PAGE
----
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View synonyms for march

march

1

[ mahrch ]

verb (used without object)

  1. to walk with regular and measured tread, as soldiers on parade; advance in step in an organized body.
  2. to walk in a stately, deliberate manner:

    The graduates marched to the front of the auditorium to the music of “Pomp and Circumstance.”

  3. to engage in a procession organized as a demonstration of protest or support (sometimes followed by on ):

    During the trade talks, thousands marched in support of farmers and the farming industry.

    Municipal workers marched on city hall to protest cuts in garbage collection.

  4. to move aggressively toward a place in preparation for confrontation or battle (followed by on ):

    The angry mob marched on the Bastille.

  5. to go forward; advance; proceed:

    Time marches on.



verb (used with object)

  1. to cause to march:

    He marched his troops along the Niagara River toward Buffalo.

noun

  1. the act or course of marching.
  2. the distance covered in a single period of marching:

    The edge of the desert is three days' march away.

  3. forward movement; advance; progress:

    The unrestrained march of science and technology may have some alarming social consequences.

  4. a piece of music with a rhythm suited to accompany marching.
  5. a procession organized as a demonstration of protest or support:

    There were antiwar marches in major cities across the nation.

    On July 29 there will be a march for universal healthcare.

March

2

[ mahrch ]

noun

  1. the third month of the year, containing 31 days. : Mar.

march

3

[ mahrch ]

noun

  1. a tract of land along a border of a country; frontier.
  2. marches, the border districts between England and Scotland, or England and Wales.

verb (used without object)

  1. to touch at the border; border.

March

4

[ mahrch mahrkh ]

noun

  1. Francis Andrew, 1825–1911, U.S. philologist and lexicographer.
  2. Fredric Frederick McIntyre Bickel, 1897–1975, U.S. actor.
  3. Pey·ton Con·way [peyt, -n , kon, -wey], 1864–1955, U.S. army officer (son of Francis Andrew March).
  4. German name of the Morava.

March.

5

abbreviation for

  1. Marchioness.

M.Arch.

6

abbreviation for

  1. Master of Architecture.

March.

1

abbreviation for

  1. Marchioness


MArch

2

abbreviation for

  1. Master of Architecture

March

3

/ març /

noun

  1. the German name for the Morava

March

4

/ mɑːtʃ /

noun

  1. the third month of the year, consisting of 31 days

march

5

/ mɑːtʃ /

verb

  1. intr to walk or proceed with stately or regular steps, usually in a procession or military formation
  2. tr to make (a person or group) proceed

    he marched his army to the town

  3. tr to traverse or cover by marching

    to march a route

noun

  1. the act or an instance of marching
  2. a regular stride

    a slow march

  3. a long or exhausting walk
  4. advance; progression (of time, etc)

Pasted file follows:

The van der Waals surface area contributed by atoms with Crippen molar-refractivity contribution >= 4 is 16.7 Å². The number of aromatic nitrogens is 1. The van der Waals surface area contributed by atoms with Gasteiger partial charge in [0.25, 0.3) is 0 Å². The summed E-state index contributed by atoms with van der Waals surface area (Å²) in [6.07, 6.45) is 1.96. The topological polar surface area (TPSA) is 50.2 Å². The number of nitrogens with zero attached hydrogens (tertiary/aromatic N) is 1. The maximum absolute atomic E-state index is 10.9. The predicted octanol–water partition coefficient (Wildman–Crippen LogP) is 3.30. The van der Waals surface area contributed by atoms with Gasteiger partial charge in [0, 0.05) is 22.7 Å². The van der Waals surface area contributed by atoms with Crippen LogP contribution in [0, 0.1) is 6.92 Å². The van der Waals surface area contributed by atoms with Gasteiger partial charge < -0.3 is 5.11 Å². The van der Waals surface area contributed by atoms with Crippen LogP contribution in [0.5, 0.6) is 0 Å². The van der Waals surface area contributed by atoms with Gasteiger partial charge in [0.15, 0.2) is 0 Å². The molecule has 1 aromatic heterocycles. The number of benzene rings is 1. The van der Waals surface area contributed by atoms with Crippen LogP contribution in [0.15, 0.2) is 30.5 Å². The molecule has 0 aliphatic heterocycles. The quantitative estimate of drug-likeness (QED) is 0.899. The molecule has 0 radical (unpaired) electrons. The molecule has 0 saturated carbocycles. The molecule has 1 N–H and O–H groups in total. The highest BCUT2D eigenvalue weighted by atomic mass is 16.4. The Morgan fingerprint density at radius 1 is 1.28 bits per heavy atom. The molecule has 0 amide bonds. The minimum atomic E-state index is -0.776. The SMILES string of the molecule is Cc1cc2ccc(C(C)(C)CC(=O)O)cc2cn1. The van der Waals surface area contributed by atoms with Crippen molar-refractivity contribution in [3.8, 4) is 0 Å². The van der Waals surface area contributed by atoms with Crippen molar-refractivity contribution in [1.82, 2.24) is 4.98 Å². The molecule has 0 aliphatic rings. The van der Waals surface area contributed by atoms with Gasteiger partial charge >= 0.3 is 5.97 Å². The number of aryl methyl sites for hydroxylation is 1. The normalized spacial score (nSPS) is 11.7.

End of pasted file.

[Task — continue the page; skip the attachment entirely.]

5. a distance or route covered by marching
  6. a piece of music, usually in four beats to the bar, having a strongly accented rhythm
  7. steal a march on
    to gain an advantage over, esp by a secret or underhand enterprise

march

6

/ mɑːtʃ /

noun

  1. Also calledmarchland a frontier, border, or boundary or the land lying along it, often of disputed ownership

verb

  1. intr; often foll by upon or with to share a common border (with)
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Derived Forms

  • ˈmarcher, noun
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Word History and Origins

Origin of march1

First recorded in 1375–1425; late Middle English marchen, from Middle French marcher, Old French marchi(e)r “to tread, move,” from Frankish markōn (unattested) presumably, “to mark, pace out (a boundary)”; mark 1

Origin of march2

before 1050; Middle English March ( e ) < Anglo-French Marche; replacing Old English Martius < Latin, short for Mārtius mēnsis month of Mars ( Mārti-, stem of Mārs + -us adj. suffix)

Origin of march3

First recorded in 1300–50; Middle English march(e), from Anglo-French, Old French, from Germanic; compare Old English gemearc, Gothic marka “boundary”; mark 1
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Word History and Origins

Origin of march1

from Old French, from Latin Martius (month) of Mars

Origin of march2

C16: from Old French marchier to tread, probably of Germanic origin; compare Old English mearcian to mark 1

Origin of march3

C13: from Old French marche, from Germanic; related to mark 1
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Idioms and Phrases

Idioms
  1. on the march, moving ahead; progressing; advancing:

    Automation is on the march.

  2. steal a march on, to gain an advantage over, especially secretly or slyly.

More idioms and phrases containing march

In addition to the idiom beginning with march , also see steal a march on .
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Example Sentences

Then its Work from Home Challenge was created once the pandemic took effect in March.